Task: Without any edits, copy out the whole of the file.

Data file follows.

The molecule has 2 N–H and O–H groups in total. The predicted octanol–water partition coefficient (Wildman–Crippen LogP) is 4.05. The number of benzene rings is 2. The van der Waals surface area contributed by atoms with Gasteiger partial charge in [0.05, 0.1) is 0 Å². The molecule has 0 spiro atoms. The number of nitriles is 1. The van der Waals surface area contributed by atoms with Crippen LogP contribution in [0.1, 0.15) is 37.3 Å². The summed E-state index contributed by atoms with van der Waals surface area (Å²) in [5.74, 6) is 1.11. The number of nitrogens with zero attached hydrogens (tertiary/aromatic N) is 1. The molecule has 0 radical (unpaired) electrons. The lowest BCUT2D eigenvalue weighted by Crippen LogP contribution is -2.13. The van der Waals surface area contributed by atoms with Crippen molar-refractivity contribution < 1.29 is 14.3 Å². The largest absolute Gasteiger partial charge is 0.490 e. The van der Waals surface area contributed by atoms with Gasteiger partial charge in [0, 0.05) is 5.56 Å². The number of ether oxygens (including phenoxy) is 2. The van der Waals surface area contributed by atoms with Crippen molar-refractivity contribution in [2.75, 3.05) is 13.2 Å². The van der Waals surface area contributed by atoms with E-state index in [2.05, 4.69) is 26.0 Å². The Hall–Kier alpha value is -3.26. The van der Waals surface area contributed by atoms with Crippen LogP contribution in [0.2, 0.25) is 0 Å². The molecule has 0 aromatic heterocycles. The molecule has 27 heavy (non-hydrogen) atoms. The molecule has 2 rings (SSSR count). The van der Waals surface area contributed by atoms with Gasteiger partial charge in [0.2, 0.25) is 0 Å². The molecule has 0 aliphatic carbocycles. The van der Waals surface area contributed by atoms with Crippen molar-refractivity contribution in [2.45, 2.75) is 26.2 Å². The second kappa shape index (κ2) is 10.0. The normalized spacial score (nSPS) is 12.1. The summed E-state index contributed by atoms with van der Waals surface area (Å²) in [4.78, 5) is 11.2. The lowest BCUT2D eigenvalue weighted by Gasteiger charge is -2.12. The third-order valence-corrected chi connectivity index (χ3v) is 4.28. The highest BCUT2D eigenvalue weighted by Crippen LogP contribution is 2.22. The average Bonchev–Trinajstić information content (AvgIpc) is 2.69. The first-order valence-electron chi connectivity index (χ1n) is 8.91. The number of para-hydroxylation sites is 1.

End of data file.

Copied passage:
The molecule has 2 N–H and O–H groups in total. The predicted octanol–water partition coefficient (Wildman–Crippen LogP) is 4.05. The number of benzene rings is 2. The van der Waals surface area contributed by atoms with Gasteiger partial charge in [0.05, 0.1) is 0 Å². The molecule has 0 spiro atoms. The number of nitriles is 1. The van der Waals surface area contributed by atoms with Crippen LogP contribution in [0.1, 0.15) is 37.3 Å². The summed E-state index contributed by atoms with van der Waals surface area (Å²) in [5.74, 6) is 1.11. The number of nitrogens with zero attached hydrogens (tertiary/aromatic N) is 1. The molecule has 0 radical (unpaired) electrons. The lowest BCUT2D eigenvalue weighted by Crippen LogP contribution is -2.13. The van der Waals surface area contributed by atoms with Crippen molar-refractivity contribution < 1.29 is 14.3 Å². The largest absolute Gasteiger partial charge is 0.490 e. The van der Waals surface area contributed by atoms with Gasteiger partial charge in [0, 0.05) is 5.56 Å². The number of ether oxygens (including phenoxy) is 2. The van der Waals surface area contributed by atoms with Crippen molar-refractivity contribution in [2.75, 3.05) is 13.2 Å². The van der Waals surface area contributed by atoms with E-state index in [2.05, 4.69) is 26.0 Å². The Hall–Kier alpha value is -3.26. The van der Waals surface area contributed by atoms with Crippen LogP contribution in [0.2, 0.25) is 0 Å². The molecule has 0 aromatic heterocycles. The molecule has 27 heavy (non-hydrogen) atoms. The molecule has 2 rings (SSSR count). The van der Waals surface area contributed by atoms with Gasteiger partial charge in [0.2, 0.25) is 0 Å². The molecule has 0 aliphatic carbocycles. The van der Waals surface area contributed by atoms with Crippen molar-refractivity contribution in [2.45, 2.75) is 26.2 Å². The second kappa shape index (κ2) is 10.0. The normalized spacial score (nSPS) is 12.1. The summed E-state index contributed by atoms with van der Waals surface area (Å²) in [4.78, 5) is 11.2. The lowest BCUT2D eigenvalue weighted by Gasteiger charge is -2.12. The third-order valence-corrected chi connectivity index (χ3v) is 4.28. The highest BCUT2D eigenvalue weighted by Crippen LogP contribution is 2.22. The average Bonchev–Trinajstić information content (AvgIpc) is 2.69. The first-order valence-electron chi connectivity index (χ1n) is 8.91. The number of para-hydroxylation sites is 1.